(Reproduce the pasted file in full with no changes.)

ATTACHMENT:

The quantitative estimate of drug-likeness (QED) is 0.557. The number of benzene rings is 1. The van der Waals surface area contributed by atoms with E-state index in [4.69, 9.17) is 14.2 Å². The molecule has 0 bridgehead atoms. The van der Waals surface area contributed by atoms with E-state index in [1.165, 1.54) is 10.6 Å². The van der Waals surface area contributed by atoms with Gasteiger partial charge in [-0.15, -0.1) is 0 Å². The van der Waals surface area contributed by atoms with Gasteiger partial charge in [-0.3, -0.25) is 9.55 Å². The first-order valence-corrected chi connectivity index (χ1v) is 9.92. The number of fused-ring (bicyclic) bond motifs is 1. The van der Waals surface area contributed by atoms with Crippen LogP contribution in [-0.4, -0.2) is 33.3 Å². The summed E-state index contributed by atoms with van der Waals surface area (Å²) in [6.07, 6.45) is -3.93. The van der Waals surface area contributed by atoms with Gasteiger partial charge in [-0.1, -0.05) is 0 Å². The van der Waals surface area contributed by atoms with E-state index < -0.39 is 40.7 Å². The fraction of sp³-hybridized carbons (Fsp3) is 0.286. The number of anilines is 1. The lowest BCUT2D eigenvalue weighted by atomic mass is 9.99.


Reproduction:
The quantitative estimate of drug-likeness (QED) is 0.557. The number of benzene rings is 1. The van der Waals surface area contributed by atoms with E-state index in [4.69, 9.17) is 14.2 Å². The molecule has 0 bridgehead atoms. The van der Waals surface area contributed by atoms with E-state index in [1.165, 1.54) is 10.6 Å². The van der Waals surface area contributed by atoms with Gasteiger partial charge in [-0.15, -0.1) is 0 Å². The van der Waals surface area contributed by atoms with Gasteiger partial charge in [-0.3, -0.25) is 9.55 Å². The first-order valence-corrected chi connectivity index (χ1v) is 9.92. The number of fused-ring (bicyclic) bond motifs is 1. The van der Waals surface area contributed by atoms with Crippen LogP contribution in [-0.4, -0.2) is 33.3 Å². The summed E-state index contributed by atoms with van der Waals surface area (Å²) in [6.07, 6.45) is -3.93. The van der Waals surface area contributed by atoms with Gasteiger partial charge in [-0.1, -0.05) is 0 Å². The van der Waals surface area contributed by atoms with E-state index < -0.39 is 40.7 Å². The fraction of sp³-hybridized carbons (Fsp3) is 0.286. The number of anilines is 1. The lowest BCUT2D eigenvalue weighted by atomic mass is 9.99.